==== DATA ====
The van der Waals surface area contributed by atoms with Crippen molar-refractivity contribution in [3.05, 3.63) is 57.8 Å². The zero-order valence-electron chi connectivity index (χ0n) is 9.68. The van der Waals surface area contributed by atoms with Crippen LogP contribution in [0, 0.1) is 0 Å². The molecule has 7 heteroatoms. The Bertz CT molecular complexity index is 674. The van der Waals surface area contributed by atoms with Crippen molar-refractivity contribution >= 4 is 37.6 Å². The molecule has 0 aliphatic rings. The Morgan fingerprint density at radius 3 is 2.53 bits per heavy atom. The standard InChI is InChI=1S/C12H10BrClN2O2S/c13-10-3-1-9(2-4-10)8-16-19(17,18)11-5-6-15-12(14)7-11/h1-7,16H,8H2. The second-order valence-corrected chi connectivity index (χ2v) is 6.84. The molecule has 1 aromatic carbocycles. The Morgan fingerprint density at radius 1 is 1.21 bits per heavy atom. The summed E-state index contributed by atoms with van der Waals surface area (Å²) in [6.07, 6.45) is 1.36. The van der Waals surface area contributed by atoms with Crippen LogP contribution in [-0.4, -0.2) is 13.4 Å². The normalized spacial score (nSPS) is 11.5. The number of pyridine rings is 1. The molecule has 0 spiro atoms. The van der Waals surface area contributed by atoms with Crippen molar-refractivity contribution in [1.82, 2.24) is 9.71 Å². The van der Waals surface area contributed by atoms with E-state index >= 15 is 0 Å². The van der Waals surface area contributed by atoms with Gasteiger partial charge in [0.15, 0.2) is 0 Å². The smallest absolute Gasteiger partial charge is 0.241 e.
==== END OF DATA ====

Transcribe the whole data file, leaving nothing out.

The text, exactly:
The van der Waals surface area contributed by atoms with Crippen molar-refractivity contribution in [3.05, 3.63) is 57.8 Å². The zero-order valence-electron chi connectivity index (χ0n) is 9.68. The van der Waals surface area contributed by atoms with Crippen LogP contribution in [0, 0.1) is 0 Å². The molecule has 7 heteroatoms. The Bertz CT molecular complexity index is 674. The van der Waals surface area contributed by atoms with Crippen molar-refractivity contribution >= 4 is 37.6 Å². The molecule has 0 aliphatic rings. The Morgan fingerprint density at radius 3 is 2.53 bits per heavy atom. The standard InChI is InChI=1S/C12H10BrClN2O2S/c13-10-3-1-9(2-4-10)8-16-19(17,18)11-5-6-15-12(14)7-11/h1-7,16H,8H2. The second-order valence-corrected chi connectivity index (χ2v) is 6.84. The molecule has 1 aromatic carbocycles. The Morgan fingerprint density at radius 1 is 1.21 bits per heavy atom. The summed E-state index contributed by atoms with van der Waals surface area (Å²) in [6.07, 6.45) is 1.36. The van der Waals surface area contributed by atoms with Crippen LogP contribution in [-0.4, -0.2) is 13.4 Å². The normalized spacial score (nSPS) is 11.5. The number of pyridine rings is 1. The molecule has 0 spiro atoms. The van der Waals surface area contributed by atoms with Crippen molar-refractivity contribution in [1.82, 2.24) is 9.71 Å². The van der Waals surface area contributed by atoms with E-state index >= 15 is 0 Å². The van der Waals surface area contributed by atoms with Gasteiger partial charge in [0.15, 0.2) is 0 Å². The smallest absolute Gasteiger partial charge is 0.241 e.